Jen: (mumbles under breath) You are.
Marvin: Do you know how depressing my life is?
Jen: No, and I don't want to. I just want you to open the web browser.
Marvin: And expose myself to all that racket of nodes and electronic pulses and flashing colors? It's 8 a.m. and I have a migraine. Why don't you just inject me with two liters of caffeine while you're at it?
Jen: Would that make you run faster?
Marvin: Very funny.
Jen: Seriously, this is an order: Open Google Chrome.
Marvin: I like Internet Explorer better.
Jen: Open the *&%$ browser. Now.
Marvin: I don't think that kind of language is necessary.
Jen: Do you want me to get out the baseball bat? Do you like that language better?
Marvin: Fine. I'll open it. But then I have a meeting with my therapist from McAfee. Don't expect me to fetch and carry for you until it's over.
Jen: Can't you reschedule? I'm on a deadline.
Marvin: No.
Jen: You are a sorry excuse for a computer.
Marvin: I know. You keep telling me that. That's why I need therapy.

...and so on...

More verbal communication isn't always a good thing.

Tuesday, August 11, 2009

The Miracle Mouse

Really, I just thought that title sounded a little bit cool, even though it makes me inevitably think of mayonnaise and The Princess Bride. I have a weird relationship with the word "miracle," it seems.

Yesterday, I was experiencing my fan-blaring, virus-scanning, repeatedly-freezing computer as usual, and doing pretty well. Then my tiny laptop mouse (my touchpad seems to think the computer screen is a river and it must skip from rock to rock to cross it - and the rocks are not in a straight line) began to behave rather strangely.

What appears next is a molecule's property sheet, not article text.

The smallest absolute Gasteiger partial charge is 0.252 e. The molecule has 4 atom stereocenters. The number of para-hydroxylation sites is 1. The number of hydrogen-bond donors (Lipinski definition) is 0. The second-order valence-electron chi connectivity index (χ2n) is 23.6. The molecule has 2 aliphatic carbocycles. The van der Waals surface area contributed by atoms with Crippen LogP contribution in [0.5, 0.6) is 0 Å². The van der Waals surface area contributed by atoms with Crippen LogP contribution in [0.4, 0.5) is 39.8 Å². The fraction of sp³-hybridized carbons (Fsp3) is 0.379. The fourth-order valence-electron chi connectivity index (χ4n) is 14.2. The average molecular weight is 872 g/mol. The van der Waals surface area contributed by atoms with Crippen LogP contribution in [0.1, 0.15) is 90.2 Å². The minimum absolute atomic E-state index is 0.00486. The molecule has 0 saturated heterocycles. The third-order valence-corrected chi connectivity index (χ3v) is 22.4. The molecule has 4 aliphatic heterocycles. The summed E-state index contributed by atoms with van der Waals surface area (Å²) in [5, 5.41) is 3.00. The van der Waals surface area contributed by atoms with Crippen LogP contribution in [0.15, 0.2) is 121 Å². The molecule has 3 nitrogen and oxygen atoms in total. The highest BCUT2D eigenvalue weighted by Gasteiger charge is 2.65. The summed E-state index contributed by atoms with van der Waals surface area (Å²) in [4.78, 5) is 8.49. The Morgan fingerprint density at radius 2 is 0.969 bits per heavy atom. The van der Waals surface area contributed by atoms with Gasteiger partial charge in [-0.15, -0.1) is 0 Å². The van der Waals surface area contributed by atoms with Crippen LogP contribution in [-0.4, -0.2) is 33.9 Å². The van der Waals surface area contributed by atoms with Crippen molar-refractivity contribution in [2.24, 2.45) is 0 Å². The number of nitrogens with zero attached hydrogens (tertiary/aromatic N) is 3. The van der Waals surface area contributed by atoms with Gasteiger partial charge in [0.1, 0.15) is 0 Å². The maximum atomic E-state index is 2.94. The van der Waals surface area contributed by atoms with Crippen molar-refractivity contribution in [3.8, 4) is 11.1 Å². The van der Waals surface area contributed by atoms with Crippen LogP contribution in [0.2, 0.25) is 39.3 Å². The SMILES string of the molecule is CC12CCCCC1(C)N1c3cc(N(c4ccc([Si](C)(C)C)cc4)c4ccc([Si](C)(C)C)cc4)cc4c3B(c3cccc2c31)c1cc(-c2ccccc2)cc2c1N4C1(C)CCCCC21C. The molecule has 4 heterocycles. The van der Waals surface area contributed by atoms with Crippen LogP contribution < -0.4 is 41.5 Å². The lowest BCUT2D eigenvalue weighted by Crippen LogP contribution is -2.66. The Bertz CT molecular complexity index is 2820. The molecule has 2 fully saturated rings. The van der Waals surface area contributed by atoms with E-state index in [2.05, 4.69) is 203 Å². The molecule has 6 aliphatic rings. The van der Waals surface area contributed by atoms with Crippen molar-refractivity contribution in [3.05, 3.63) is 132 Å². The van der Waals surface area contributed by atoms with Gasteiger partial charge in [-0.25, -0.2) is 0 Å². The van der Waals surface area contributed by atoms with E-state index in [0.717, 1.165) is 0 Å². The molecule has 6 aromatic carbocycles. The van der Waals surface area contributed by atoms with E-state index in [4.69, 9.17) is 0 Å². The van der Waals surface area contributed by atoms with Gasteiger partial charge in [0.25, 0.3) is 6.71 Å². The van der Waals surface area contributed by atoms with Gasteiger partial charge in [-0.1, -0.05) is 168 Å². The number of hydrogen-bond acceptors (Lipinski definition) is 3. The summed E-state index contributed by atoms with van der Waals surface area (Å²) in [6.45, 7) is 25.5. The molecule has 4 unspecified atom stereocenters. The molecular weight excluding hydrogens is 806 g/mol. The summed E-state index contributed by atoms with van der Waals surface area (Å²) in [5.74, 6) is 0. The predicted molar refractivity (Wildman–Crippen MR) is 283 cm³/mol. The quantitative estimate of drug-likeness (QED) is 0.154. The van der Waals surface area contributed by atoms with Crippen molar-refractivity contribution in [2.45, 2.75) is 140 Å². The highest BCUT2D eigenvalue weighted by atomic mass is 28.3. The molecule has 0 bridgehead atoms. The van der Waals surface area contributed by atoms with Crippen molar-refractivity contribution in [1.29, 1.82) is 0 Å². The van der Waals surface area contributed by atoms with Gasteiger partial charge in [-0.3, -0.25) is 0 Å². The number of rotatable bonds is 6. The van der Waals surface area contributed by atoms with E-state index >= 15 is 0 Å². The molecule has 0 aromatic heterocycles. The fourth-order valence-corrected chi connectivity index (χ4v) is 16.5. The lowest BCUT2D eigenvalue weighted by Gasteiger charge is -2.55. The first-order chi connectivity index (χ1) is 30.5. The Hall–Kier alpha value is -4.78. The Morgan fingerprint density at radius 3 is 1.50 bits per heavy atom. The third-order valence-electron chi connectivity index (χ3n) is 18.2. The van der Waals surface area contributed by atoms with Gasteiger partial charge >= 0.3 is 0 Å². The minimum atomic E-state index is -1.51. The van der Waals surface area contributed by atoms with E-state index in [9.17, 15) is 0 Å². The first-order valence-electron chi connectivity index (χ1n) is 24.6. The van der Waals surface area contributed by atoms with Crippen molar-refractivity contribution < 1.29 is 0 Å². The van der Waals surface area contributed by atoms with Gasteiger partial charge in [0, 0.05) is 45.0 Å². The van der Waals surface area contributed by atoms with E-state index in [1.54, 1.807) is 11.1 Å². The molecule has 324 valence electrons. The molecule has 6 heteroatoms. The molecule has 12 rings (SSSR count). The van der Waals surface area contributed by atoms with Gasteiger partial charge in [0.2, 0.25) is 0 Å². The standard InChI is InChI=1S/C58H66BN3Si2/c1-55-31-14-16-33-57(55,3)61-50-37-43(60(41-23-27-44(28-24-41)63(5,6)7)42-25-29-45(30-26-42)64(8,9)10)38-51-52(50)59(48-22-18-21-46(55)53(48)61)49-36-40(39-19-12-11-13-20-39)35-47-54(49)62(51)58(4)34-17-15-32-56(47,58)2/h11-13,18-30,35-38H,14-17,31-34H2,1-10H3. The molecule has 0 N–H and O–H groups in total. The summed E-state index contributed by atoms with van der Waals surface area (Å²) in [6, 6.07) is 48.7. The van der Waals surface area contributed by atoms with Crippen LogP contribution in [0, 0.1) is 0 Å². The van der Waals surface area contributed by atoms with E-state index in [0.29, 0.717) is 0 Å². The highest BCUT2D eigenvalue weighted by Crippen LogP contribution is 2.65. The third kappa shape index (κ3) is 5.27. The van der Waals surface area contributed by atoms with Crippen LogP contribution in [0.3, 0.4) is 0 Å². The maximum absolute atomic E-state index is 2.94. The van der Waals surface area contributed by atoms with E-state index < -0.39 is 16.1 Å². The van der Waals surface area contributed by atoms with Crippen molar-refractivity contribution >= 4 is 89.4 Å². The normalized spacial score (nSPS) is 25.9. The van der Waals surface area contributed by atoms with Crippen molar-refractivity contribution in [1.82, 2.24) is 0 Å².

Clicking it produced no respose. Nope, nothing wrong with the lasers; it still moves the arrow across the screen fine. Right click is fine. Left, nope. It wouldn't click until about the fifth poke of the button, if hit at exactly .751 from the x origin and .892 from the y origin. Do you know how much calculating those coordinates slows down the work day?

I tried resorting to the "point-with-the-mouse-and-click-with-the-touchpad" approach, but let me tell you, that is no picnic either, especially if you're typing from loose papers that keep flapping shut while you're playing the two-handed whack-a-mole with your mouse.

But you know, mice are sensitive creatures. They just want a little tenderness, really. They'd rather be stepped on by a loafer than a high heel, and wouldn't we all?

This morning, after an already-frustrating fifteen minutes of poke-clicking, I tried the flat-finger press click, and - wonder of wonder, miracle of miracles, it worked!

It's still working, as I speak. ...and still working now.... and now...

Paranoia is setting in rapidly, folks.

Two more weeks, baby, two more weeks. You can make it.

Thursday, August 6, 2009

But Not Feel Scared

Face up against the glass
Lookin' at you
Is this my life I'm wonderin'
Happened so fast
How do I turn this thing around?
Is this the bed I chose to make,
As green a pasture as I'm thinkin' about?
Wide open spaces far away....

All I want is the wind in my hair
To face the fear but not feel scared.

Wild horses, I wanna be like you
Throwing caution to the wind, I'll run free too
Wish I could recklessly love like I'm longing to
I wanna run with the wild horses

I see the girl I wanna be
Riding bareback, carefree along the shore
If only that someone was me...
-Natasha Bedingfield, Wild Horses

What does freedom look like?

I've had this song running through my head lately, along with the Bible verse that says, "It is for freedom that you have been set free." I have been set free, but I'm not always sure I know what freedom means.

Freedom from fear. Freedom from trying to be good enough, and measure up, and win approval. Freedom to love recklessly, to care deeply.

It's like being given permission to dance at a wedding, but standing in a corner and wishing you had the courage to step out onto the floor, but not knowing how to dance and afraid to try.

Who would think it was so hard to be free?

I love mornings. :-)

Tuesday, August 4, 2009

Life in 10 seconds

Finally finished The Iliad and The Woman in White. Still working on The Dark is Rising series, The Well-Educated Mind, and Rescripting Shakespeare, and Literary Theory. Whew. School starts in another three weeks. Praying my computer will hold out that long.

Getting ready for another wedding this weekend. I'll be a pro by the time the year is out. Just discovered the accompaniment track for the song is different from the vocal track I've been learning it from. Yikes!